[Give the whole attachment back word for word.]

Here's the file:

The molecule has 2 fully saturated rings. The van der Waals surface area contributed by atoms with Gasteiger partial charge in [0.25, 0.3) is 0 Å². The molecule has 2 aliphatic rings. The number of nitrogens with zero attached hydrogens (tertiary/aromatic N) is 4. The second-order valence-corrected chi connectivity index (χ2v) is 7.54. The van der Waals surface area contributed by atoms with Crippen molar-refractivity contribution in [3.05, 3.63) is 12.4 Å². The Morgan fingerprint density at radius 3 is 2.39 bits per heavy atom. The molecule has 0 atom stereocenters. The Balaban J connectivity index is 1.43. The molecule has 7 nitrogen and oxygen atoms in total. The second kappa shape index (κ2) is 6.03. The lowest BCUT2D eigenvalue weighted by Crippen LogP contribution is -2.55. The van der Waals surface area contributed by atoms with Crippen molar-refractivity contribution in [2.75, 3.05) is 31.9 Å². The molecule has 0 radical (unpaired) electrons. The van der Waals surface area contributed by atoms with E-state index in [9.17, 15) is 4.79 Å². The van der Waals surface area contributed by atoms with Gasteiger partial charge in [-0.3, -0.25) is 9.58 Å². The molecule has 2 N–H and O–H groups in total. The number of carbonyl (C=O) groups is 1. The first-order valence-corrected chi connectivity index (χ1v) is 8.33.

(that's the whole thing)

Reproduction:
The molecule has 2 fully saturated rings. The van der Waals surface area contributed by atoms with Gasteiger partial charge in [0.25, 0.3) is 0 Å². The molecule has 2 aliphatic rings. The number of nitrogens with zero attached hydrogens (tertiary/aromatic N) is 4. The second-order valence-corrected chi connectivity index (χ2v) is 7.54. The van der Waals surface area contributed by atoms with Crippen molar-refractivity contribution in [3.05, 3.63) is 12.4 Å². The Morgan fingerprint density at radius 3 is 2.39 bits per heavy atom. The molecule has 0 atom stereocenters. The Balaban J connectivity index is 1.43. The molecule has 7 nitrogen and oxygen atoms in total. The second kappa shape index (κ2) is 6.03. The lowest BCUT2D eigenvalue weighted by Crippen LogP contribution is -2.55. The van der Waals surface area contributed by atoms with Crippen molar-refractivity contribution in [2.75, 3.05) is 31.9 Å². The molecule has 0 radical (unpaired) electrons. The van der Waals surface area contributed by atoms with E-state index in [9.17, 15) is 4.79 Å². The van der Waals surface area contributed by atoms with Gasteiger partial charge in [-0.3, -0.25) is 9.58 Å². The molecule has 2 N–H and O–H groups in total. The number of carbonyl (C=O) groups is 1. The first-order valence-corrected chi connectivity index (χ1v) is 8.33.